How will Ofsted decide which teachers to observe, and what happens if you are off sick?
The choice of who to see varies from inspection to inspection. If it is any reassurance, if you are off sick, we don't come to your house. In primary school inspections, it's quite possible that all the teachers and their classes will be seen. In a secondary school, the choice of what lessons to sample will usually depend on the inspection focus. Since the inspectors will want to test the accuracy of the school's own monitoring of teaching and learning, it is not unusual for the lead inspector to ask the head to identify lessons where they might expect to see the strongest teaching, and those where teaching may be weaker.
The lead inspector agrees the pattern of lesson observation and will keep the school informed about the rationale behind it. Inspectors may observe lessons for a variety of purposes: they may track the progress of individual pupils; compare provision for, say, three sets of learners; or look at the impact of specialist status.
What happens if a school with specialist status gets put into special measures?
It does not lose its specialist status automatically, but if it's still in special measures when it is due for redesignation, then it could lose its status at that point. This is not something decided by Ofsted, but by the DfES.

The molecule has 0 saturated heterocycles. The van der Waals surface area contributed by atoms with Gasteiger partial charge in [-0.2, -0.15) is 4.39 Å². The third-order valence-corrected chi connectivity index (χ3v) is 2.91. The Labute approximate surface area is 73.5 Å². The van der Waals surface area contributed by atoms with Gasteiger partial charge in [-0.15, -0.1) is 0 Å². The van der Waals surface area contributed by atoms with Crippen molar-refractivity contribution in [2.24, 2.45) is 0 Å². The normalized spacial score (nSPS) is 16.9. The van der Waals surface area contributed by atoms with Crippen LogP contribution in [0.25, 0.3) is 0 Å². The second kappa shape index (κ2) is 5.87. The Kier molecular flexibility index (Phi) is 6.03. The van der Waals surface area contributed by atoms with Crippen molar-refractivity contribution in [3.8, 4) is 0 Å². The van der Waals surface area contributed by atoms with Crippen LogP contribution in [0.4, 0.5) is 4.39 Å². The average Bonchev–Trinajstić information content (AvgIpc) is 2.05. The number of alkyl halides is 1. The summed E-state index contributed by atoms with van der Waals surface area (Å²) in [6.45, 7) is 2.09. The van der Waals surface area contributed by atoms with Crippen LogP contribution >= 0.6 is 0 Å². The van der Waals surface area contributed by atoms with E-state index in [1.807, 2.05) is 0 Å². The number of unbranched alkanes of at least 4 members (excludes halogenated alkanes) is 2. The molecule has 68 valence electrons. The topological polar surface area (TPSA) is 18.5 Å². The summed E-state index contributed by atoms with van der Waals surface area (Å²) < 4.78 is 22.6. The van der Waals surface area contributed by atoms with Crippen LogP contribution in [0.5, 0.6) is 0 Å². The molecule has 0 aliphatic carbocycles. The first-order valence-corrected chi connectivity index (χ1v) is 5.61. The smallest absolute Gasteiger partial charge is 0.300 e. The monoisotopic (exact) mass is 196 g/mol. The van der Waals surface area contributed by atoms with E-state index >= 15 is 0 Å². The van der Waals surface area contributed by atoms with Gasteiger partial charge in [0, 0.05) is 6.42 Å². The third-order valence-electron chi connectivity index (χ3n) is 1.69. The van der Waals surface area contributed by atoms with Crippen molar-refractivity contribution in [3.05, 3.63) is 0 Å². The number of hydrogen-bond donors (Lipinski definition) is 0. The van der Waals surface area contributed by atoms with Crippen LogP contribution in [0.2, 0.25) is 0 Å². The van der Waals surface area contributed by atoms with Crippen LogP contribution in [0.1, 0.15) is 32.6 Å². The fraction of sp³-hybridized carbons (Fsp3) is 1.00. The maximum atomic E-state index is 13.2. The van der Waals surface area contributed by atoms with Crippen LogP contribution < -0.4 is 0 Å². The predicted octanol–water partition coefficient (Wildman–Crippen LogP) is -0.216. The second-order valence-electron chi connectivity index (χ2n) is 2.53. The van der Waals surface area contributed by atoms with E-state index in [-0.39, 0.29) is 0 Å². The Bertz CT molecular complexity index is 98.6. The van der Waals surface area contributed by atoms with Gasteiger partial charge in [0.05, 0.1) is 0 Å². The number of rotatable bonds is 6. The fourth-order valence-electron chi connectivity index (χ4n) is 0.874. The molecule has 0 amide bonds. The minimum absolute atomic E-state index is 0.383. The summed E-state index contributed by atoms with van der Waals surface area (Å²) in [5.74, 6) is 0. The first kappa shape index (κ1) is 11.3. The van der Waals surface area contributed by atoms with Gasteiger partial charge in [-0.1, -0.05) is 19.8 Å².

Why does Ofsted insist on us having a "moment of reflection" or holding a daily act of collective worship?
Like it or not, there is a legal requirement. Schools are expected to certify whether or not they comply and this may be something that inspectors want to check up on. The common "justification" offered for non-compliance, particularly by secondary schools, used to be that "we can't hold daily assemblies because we can't fit everyone in the hall".
Fair enough, but the legislation doesn't demand an assembly. "Collective"
doesn't mean the entire school community simultaneously. It has therefore increasingly come to be accepted that the law can be satisfied in registration or tutor time with, as you say, a "moment of reflection".
Purists will argue that this is hardly "worship", but I doubt that you would be criticised for offering this alternative on days when the pupils do not have an assembly, provided that the "moment" is not so brief that you could miss it if you blinked. If you don't offer even this, then the school is probably flouting the law because it disagrees with it; not a good example to be setting the kids. It may encourage them to take a similar view over school uniform or other regulations.
Selwyn Ward draws on many years of experience in both primary and secondary schools, but the views expressed here are his own. You can raise any queries or worries that you have about inspection by logging on to the TES website at www.tes.co.uksectionstaffroom